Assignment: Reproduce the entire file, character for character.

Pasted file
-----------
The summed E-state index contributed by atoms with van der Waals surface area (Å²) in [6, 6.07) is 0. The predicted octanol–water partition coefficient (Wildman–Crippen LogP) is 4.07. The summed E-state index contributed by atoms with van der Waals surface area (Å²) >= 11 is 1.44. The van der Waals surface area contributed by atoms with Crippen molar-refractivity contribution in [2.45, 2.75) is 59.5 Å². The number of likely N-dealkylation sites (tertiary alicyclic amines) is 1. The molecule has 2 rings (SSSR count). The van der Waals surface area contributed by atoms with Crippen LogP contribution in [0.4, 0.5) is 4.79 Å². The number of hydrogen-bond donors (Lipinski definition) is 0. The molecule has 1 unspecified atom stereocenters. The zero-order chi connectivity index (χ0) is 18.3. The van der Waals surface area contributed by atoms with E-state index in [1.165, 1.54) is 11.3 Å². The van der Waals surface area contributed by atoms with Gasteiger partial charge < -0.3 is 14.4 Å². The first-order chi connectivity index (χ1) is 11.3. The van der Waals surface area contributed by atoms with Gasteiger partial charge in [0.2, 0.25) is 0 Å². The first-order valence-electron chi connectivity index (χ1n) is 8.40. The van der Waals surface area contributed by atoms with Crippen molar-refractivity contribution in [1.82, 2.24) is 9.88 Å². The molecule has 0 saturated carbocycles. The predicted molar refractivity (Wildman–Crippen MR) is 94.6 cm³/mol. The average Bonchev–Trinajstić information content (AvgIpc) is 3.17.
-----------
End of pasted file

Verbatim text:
The summed E-state index contributed by atoms with van der Waals surface area (Å²) in [6, 6.07) is 0. The predicted octanol–water partition coefficient (Wildman–Crippen LogP) is 4.07. The summed E-state index contributed by atoms with van der Waals surface area (Å²) >= 11 is 1.44. The van der Waals surface area contributed by atoms with Crippen molar-refractivity contribution in [2.45, 2.75) is 59.5 Å². The number of likely N-dealkylation sites (tertiary alicyclic amines) is 1. The molecule has 2 rings (SSSR count). The van der Waals surface area contributed by atoms with Crippen LogP contribution in [0.4, 0.5) is 4.79 Å². The number of hydrogen-bond donors (Lipinski definition) is 0. The molecule has 1 unspecified atom stereocenters. The zero-order chi connectivity index (χ0) is 18.3. The van der Waals surface area contributed by atoms with E-state index in [1.165, 1.54) is 11.3 Å². The van der Waals surface area contributed by atoms with Gasteiger partial charge < -0.3 is 14.4 Å². The first-order chi connectivity index (χ1) is 11.3. The van der Waals surface area contributed by atoms with Gasteiger partial charge in [0.2, 0.25) is 0 Å². The first-order valence-electron chi connectivity index (χ1n) is 8.40. The van der Waals surface area contributed by atoms with Crippen molar-refractivity contribution in [1.82, 2.24) is 9.88 Å². The molecule has 0 saturated carbocycles. The predicted molar refractivity (Wildman–Crippen MR) is 94.6 cm³/mol. The average Bonchev–Trinajstić information content (AvgIpc) is 3.17.